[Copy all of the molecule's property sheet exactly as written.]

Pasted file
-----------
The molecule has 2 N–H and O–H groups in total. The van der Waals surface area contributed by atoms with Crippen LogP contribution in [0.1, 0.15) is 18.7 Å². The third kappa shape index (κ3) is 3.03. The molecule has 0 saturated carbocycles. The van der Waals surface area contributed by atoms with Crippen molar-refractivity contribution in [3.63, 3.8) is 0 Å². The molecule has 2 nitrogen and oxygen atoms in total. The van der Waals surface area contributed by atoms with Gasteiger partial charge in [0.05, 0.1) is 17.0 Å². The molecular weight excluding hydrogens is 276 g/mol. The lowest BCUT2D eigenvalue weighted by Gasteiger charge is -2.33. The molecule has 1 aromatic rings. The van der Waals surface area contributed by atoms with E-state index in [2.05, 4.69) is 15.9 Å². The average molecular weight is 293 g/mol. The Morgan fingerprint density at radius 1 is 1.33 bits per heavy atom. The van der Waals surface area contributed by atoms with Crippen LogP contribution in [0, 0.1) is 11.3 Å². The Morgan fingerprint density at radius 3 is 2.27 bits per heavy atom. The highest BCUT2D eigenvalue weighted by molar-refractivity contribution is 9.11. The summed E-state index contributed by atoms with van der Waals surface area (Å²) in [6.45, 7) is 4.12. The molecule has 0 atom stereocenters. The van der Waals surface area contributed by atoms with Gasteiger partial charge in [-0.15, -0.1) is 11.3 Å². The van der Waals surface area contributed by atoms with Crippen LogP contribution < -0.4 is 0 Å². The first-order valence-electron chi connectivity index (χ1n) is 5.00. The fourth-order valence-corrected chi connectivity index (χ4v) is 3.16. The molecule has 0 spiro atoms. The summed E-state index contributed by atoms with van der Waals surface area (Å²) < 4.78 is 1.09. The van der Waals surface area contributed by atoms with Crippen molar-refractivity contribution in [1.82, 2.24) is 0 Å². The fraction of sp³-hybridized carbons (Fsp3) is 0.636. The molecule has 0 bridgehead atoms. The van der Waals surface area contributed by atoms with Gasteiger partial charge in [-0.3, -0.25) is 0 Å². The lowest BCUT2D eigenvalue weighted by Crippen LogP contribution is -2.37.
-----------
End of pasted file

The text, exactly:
The molecule has 2 N–H and O–H groups in total. The van der Waals surface area contributed by atoms with Crippen LogP contribution in [0.1, 0.15) is 18.7 Å². The third kappa shape index (κ3) is 3.03. The molecule has 0 saturated carbocycles. The van der Waals surface area contributed by atoms with Crippen molar-refractivity contribution in [3.63, 3.8) is 0 Å². The molecule has 2 nitrogen and oxygen atoms in total. The van der Waals surface area contributed by atoms with Gasteiger partial charge in [0.05, 0.1) is 17.0 Å². The molecular weight excluding hydrogens is 276 g/mol. The lowest BCUT2D eigenvalue weighted by Gasteiger charge is -2.33. The molecule has 1 aromatic rings. The van der Waals surface area contributed by atoms with E-state index in [2.05, 4.69) is 15.9 Å². The average molecular weight is 293 g/mol. The Morgan fingerprint density at radius 1 is 1.33 bits per heavy atom. The van der Waals surface area contributed by atoms with Crippen LogP contribution in [0, 0.1) is 11.3 Å². The Morgan fingerprint density at radius 3 is 2.27 bits per heavy atom. The highest BCUT2D eigenvalue weighted by molar-refractivity contribution is 9.11. The summed E-state index contributed by atoms with van der Waals surface area (Å²) in [6.45, 7) is 4.12. The molecule has 0 atom stereocenters. The van der Waals surface area contributed by atoms with Gasteiger partial charge in [-0.15, -0.1) is 11.3 Å². The van der Waals surface area contributed by atoms with Crippen LogP contribution < -0.4 is 0 Å². The first-order valence-electron chi connectivity index (χ1n) is 5.00. The fourth-order valence-corrected chi connectivity index (χ4v) is 3.16. The molecule has 0 spiro atoms. The summed E-state index contributed by atoms with van der Waals surface area (Å²) < 4.78 is 1.09. The van der Waals surface area contributed by atoms with Crippen molar-refractivity contribution in [1.82, 2.24) is 0 Å². The fraction of sp³-hybridized carbons (Fsp3) is 0.636. The molecule has 0 bridgehead atoms. The van der Waals surface area contributed by atoms with Gasteiger partial charge in [-0.3, -0.25) is 0 Å². The lowest BCUT2D eigenvalue weighted by Crippen LogP contribution is -2.37.